Tag Archives: bistro

Pork Fillet with Elderberry Sauce and Peach Polenta

Erlangen, the city I live in, is quite unique due to its huge grassland right in the middle of the city. During spring and summer a herd of sheeps is grazing, some parcels are used for wheat or corn production and of course the wonderful grass is regularly collected as animal food for the winter. Every morning on my way to work I ride my bike through this peaceful nature. Right at the outskirts I pass a small lake with giant elderberry bushes. In spring they are almost completely white and full of elderflowers. Now, at the end of summer the bushes turn black from the bending branches of tons of ripe elderberries. Unfortunately most of them are pretty high up and unreachable even with a ladder – but I managed to collect some for a fresh and simple elderberry sauce.

Pork Fillet with Elderberry Sauce and Peach Polenta

Pork Fillet with Lentils, Grilled Spring Onions and Apricot-Bell-Pepper Terrine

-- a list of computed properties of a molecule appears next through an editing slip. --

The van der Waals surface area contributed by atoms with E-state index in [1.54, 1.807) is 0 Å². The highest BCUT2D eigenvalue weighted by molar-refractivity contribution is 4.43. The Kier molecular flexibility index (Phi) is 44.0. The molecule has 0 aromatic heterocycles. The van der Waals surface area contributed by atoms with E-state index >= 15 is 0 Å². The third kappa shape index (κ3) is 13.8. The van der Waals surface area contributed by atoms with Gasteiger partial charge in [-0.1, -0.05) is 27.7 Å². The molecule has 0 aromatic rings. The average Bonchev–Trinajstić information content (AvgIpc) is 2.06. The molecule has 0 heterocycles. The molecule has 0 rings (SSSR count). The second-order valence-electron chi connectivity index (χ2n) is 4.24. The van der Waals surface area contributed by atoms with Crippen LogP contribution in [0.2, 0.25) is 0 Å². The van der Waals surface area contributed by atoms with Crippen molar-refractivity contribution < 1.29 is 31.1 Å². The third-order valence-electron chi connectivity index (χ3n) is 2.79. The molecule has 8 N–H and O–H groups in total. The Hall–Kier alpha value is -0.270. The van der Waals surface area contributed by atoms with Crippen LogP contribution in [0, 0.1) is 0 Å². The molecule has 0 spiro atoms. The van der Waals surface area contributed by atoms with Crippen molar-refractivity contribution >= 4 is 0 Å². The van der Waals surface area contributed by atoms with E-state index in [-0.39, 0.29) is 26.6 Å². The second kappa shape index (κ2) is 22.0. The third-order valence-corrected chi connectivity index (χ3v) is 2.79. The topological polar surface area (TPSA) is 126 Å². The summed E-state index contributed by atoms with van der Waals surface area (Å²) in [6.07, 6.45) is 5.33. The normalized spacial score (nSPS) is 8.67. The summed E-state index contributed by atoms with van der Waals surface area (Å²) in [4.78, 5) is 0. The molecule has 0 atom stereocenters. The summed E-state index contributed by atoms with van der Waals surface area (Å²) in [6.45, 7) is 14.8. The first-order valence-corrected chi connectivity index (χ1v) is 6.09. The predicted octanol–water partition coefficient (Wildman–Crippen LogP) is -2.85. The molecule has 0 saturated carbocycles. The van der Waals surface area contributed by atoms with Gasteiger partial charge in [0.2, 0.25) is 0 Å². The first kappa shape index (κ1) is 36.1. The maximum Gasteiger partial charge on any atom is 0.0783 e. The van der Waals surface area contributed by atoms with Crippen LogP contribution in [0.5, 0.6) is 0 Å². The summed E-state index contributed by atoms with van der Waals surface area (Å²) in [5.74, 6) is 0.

Terrines are great if you plan something special for your guests but don’t want to spend the whole evening in the kitchen. They can be prepared one or two days before and when the guests arrive, the only thing you need to do is to cut off some slices and finish the other components of your dish. Another great advantage is that they are very versatile. So if there are some leftovers from last nights dinner, you can still use them in combination with other ingredients. Usually terrines are used only as main elements in cold appetizers. This recipe is a nice example for using terrines as accompaniments in warm dishes served as a main course.

Pork Fillet with Lentils, Apricot-Bell-Pepper Terrine and Grilled Scallions

Rainbow Trout with Kohlrabi and Caper-Vinaigrette

Did you like kohlrabi as a child? Me neither. It’s strange that with increasing age some ingredients I used to push aside on my plate, I’m now becoming a fan of. This is the case for example with brussel sprouts or kohlrabi (though with pattypan squash I still can’t get along). One of the secrets for good kohlrabi is to use only young produce and trim all potential woody parts from its bottom. Even raw it tastes great with its sweet flavor. Beyond cooking you can also grill, roast or sauté kohlrabi, although I recommend to cook them first, otherwise the center will remain raw. Precooked kohlrabi sticks are also great for salad, e.g. with this mustard seed and caper-vinaigrette. Both the seeds and the capers have a nice mustard taste, which pairs really well with the slight sweetness of the kohlrabi.

Rainbow Trout with Roasted Kohlrabi, Kohlrabi Sauce, Caper-Vinaigrette and Potato Puree